Trails are places primarily devoid of vegetation, so for trail use in the center of existing paths, impacts to vegetation are not a concern. This issue is relevant with regard to widening of trails and travel off of established trails.

Thurston and Reader: Hiking and bicycling trample vegetation at equal rates

Again, only one study has compared bicycling with other recreation with regard to the damage to vegetation caused by trampling. Eden Thurston and Richard Reader of the University of Guelph, Ontario, published in 2001, “Impacts of Experimentally Applied Mountain Biking and Hiking on Vegetation and Soil of a Deciduous Forest.” (10) The authors set up two identical lanes of travel over natural vegetation in a deciduous forest. They measured plant stem density, species richness, and soil exposure before, during and after the 500 passages in each lane by hikers and bicyclists. Results: “Three principal findings emerged from this study. First, impacts on vegetation and soil increased with biking and hiking activity. Second, the impacts of biking and hiking measured here were not significantly different. Third, impacts did not extend beyond 30cm of the trail centerline.” (Thurston and Reader, 2001, p.405)

Bjorkman: Vegetation on shared-user trails occurs mostly in center of trail
Weesner/NPS: Moderate trail widening controlled by volunteers

Bjorkman, 1996, (1) studied erosion of existing and brand new trails in a state park in southern Wisconsin. Measurements on existing trails indicated a rapid and substantial loss of vegetation along the trail centerline. The disappearance of vegetation 2.0 meters to the side was much less and slower. Along the centerline, soil compacted steadily, but there was little compaction two meters to the side. The width where no vegetation existed increased rapidly at first, then a bit more slowly, and was more rapid in shade than in sun, and more pronounced where the soil had more sand or less silt. Weesner, 2003, (11) reported the results of National Park Service observations of a trail in southern Arizona over almost a decade. Results: Some trail segments widened moderately and some just a little. Volunteer trail maintenance occurred on some plots and effectively kept the trail narrow.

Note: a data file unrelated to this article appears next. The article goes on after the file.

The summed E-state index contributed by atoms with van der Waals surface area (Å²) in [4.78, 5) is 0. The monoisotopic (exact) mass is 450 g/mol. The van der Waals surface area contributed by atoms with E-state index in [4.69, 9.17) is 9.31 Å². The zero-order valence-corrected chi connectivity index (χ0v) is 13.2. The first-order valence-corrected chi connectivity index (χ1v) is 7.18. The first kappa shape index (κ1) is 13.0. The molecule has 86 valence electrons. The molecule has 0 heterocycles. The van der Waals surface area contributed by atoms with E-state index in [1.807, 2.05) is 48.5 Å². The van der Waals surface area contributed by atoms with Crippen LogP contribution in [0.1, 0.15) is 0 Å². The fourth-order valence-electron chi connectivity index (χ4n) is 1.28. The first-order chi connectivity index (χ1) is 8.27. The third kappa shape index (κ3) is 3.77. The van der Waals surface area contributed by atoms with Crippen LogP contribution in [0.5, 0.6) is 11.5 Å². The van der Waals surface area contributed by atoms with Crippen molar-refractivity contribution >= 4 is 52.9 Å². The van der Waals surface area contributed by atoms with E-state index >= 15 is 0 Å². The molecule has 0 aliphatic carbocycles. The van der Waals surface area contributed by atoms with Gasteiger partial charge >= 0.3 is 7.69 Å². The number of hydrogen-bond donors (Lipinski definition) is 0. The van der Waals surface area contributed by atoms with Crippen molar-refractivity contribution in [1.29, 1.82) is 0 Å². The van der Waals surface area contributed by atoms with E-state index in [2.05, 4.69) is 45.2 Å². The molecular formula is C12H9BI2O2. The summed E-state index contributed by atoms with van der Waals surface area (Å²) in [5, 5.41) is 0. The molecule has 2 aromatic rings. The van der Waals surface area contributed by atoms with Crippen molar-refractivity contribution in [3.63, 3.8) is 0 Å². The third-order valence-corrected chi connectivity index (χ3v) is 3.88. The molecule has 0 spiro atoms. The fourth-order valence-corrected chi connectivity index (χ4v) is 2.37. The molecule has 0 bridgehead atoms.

The Thurston and Reader study provided high-quality information through a solid process. Neither Bjorkman nor Weesner controlled for multiple-uses and thus those studies do not provide a basis for comparison of vegetative impacts of trail users.

Science has yielded mixed results comparing impacts on wildlife of hiking and bicycling.

To date, four studies have rigorously compared the impacts of bicycling on wildlife with the impacts of other users. The studies involved bison, mule deer, pronghorn antelope, desert bighorn sheep, European alpine chamois, and American bald eagle. A fifth study provided a statistical suggestion regarding grizzly bear.

Taylor and Knight: Hiking and biking cause same impact to large mammals on Utah island

In 1993, Audrey Taylor and Richard Knight published “Wildlife Responses to Recreation and Associated Visitor Perceptions,” (9) a study on Antelope Island, situated in the Great Salt Lake of Utah. They measured behavioral responses of bison, mule deer and pronghorn antelope to the passages of hikers and bicyclists. In each case, an assistant acted as a hiker or cyclist while a researcher collected data as a hidden observer. The recreationist moved at a typical pace, did not stop nor look at the animals, and did not talk. The study measured alert distance, flush response, flight distance, and distance moved. Recreationists stayed on trails for the bison and antelope trials, while the mule deer observations involved recreationists traveling both on and off trails. Taylor and Knight wrote, “…the large degree of overlap between the 95% confidence intervals for hiking and biking is indicative of a lack of biological difference between wildlife responses to these activities.” (p.955)